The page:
Guest blog post from Laurie Willis-Rhodes
Adrian here. I asked Laurie to write a guest post for today, given that yesterday was our fourth-year wedding anniversary.
I also want to point out that I saw the CBC news and their pieces about the Rassouli case decision from the Supreme Court. I will comment on that in another post next week. What Laurie has written here are her own words; I edited for clarity only. She approved my edits and allowed me to post this...
So how do you change the way you look at a bad anniversary? You get married on that date!
In 2004, I became ill with 50-60% liver failure. The simplest way to explain it is to say that it was caused by a drug interaction but that's not the whole story.
I went to a dentist and said I needed to be put to sleep for the procedure. He gave me some forms to fill out for his anesthesiologist, who wanted to give me a full work-up before the procedure. My family doctor did a full physical and all sorts of blood testing. The testing indicated that I had high cholesterol levels and I should watch what I ate for a while.
What I didn't know, wasn't told and didn't realize until later was that was something I should have been told that the dentist or anesthesiologist needed to know. It's likely the combination of the anesthetic, the three different antibiotics and Tylenol caused the failure; they can't be any more specific than that because any one of the medications could have done it.
I was nauseated, very weak and eventually physically ill. In one hospital, the doctor pressed down below my ribs and I just about screamed. He said that was my liver. The doctors couldn't be sure what it was so I was referred to Toronto General Hospital. I was examined and he didn't know for sure what it might be, but he admitted me and said he'd have a biopsy done the next day. The ER got me started on MucoMyst, an IV introduced drug to stabilize my liver, which probably saved my life. By the time the biopsy was done, it was diagnosed as 50-60% failure. If the MucoMyst didn't work by the Monday (this was Saturday night), I would be on the transplant list. Well, it did! On the Monday I was cleared and on Friday I was discharged!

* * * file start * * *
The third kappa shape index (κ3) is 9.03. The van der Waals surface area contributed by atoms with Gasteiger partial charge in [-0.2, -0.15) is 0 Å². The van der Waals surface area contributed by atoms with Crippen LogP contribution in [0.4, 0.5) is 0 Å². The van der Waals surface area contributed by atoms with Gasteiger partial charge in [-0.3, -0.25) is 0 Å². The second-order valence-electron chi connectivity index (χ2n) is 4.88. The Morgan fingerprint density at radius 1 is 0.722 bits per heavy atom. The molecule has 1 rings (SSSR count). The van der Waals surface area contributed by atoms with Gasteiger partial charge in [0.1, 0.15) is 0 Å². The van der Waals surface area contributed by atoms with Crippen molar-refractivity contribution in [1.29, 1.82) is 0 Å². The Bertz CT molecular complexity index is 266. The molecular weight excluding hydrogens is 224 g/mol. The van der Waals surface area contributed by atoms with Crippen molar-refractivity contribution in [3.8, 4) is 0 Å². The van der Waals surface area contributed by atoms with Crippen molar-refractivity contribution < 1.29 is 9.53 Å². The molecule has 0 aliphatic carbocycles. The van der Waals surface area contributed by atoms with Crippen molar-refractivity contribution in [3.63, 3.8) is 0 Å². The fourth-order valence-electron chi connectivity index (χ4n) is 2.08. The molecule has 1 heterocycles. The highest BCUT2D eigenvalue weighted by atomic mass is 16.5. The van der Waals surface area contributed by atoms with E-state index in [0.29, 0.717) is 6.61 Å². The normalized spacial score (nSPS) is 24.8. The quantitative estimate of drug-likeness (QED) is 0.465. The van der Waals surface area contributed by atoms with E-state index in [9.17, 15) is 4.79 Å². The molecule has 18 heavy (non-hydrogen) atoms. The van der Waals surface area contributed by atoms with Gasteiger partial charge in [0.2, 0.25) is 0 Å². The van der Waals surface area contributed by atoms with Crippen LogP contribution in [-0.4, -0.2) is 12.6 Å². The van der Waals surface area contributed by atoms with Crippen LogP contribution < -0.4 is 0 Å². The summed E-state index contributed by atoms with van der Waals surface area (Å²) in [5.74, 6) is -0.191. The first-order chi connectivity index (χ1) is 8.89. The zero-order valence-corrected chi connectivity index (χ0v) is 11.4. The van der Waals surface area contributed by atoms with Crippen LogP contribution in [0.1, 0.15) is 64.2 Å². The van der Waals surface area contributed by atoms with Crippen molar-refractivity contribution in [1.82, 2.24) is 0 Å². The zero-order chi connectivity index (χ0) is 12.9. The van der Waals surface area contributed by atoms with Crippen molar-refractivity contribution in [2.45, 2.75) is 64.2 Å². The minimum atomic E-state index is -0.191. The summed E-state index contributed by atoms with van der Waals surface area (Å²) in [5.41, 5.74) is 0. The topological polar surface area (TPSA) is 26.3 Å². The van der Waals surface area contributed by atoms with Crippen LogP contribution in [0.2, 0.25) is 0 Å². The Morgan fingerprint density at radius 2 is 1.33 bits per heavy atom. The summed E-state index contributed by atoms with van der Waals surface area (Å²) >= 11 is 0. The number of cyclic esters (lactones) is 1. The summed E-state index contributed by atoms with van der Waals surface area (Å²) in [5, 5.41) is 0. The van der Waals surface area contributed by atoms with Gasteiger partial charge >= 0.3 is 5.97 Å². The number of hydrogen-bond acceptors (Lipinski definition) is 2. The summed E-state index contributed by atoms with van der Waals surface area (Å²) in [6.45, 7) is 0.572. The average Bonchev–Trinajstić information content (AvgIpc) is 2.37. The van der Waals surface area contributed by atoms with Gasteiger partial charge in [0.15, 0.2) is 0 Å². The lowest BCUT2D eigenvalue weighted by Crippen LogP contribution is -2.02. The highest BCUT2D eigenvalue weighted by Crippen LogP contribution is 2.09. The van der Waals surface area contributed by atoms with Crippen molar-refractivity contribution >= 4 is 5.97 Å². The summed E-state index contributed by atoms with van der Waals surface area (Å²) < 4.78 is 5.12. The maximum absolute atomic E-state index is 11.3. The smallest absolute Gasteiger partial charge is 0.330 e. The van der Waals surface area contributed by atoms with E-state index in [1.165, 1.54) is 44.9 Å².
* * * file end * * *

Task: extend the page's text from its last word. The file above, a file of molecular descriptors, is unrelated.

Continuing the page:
The doctor who saw me on the Sunday morning was Dr. Gary Levy. He's been in the news a lot for transplants he's done; he's also known for doing the one for Helene Campbell who was promoted by Justin Bieber and Ellen DeGeneres. When he went over my story, he kept repeating "And your doctor didn't tell you not to go ahead with the procedure?" That's how I got the sense that my GP made a mistake, although it was never confirmed.
So I'm angry about that, but things happen and what can you do? I don't blame the anesthesiologist because he did his due diligence. I actually blamed myself somewhat because every medication I took said not to take it if you have a liver condition. But I wasn't told I had a liver condition until the damage was done so I took what I was prescribed. There are apparently lots of cases of people developing liver failure through overuse or abuse of Tylenol. My drug cocktail, I think, seemed to be a sure-fire way to get sick.
While I was in the hospital, the Boston Red Sox went down 3-0 to the New York Yankees. No team had ever come back to win four straight. Well, they did! I watched it from my hospital room. As the Red Sox came back, so did my health. I'm a Toronto Blue Jays fan, but if the Jays had never existed, that would have been my team in the American League. Besides, the first thing my Dad ever taught me about baseball is we hate the Yankees!
So what's this bad anniversary I mentioned at the start? Well, October 17 was the Saturday when I was told I was in serious trouble. Every year around that time of year, I was depressed and inconsolable because this changed my life and caused me to need medication to stabilize my condition for the rest of my life. Five years later, I got married on that day. There hasn't been a bad October 17 since! I love you honey!
A Commentary by Adrian
Except for a couple of changes in terminology, the writing above is all Laurie’s writing. I know that she was very sick and there was a question that she would need a transplant. I am blessed with Laurie in my life, and I am very protective of her. I never realized that Tylenol caused liver failure, but I understand now that there are plans to make Tylenol labeling more explicit to help others avoid the same problems Laurie experienced.
Consider the following article:
“Bottles of Tylenol sold in the US will soon bear red warnings alerting users to the risks of taking too much of the popular pain reliever.” [SOURCE: Metro Toronto Free Paper, August 30-Sept 2, 2013 no page number through CP] I did have an article a few years ago which told me that there were about 600 or so deaths due to Tylenol overdose and that was around 2004/5. So this is not a new situation, but hopefully now it will be a more rare situation.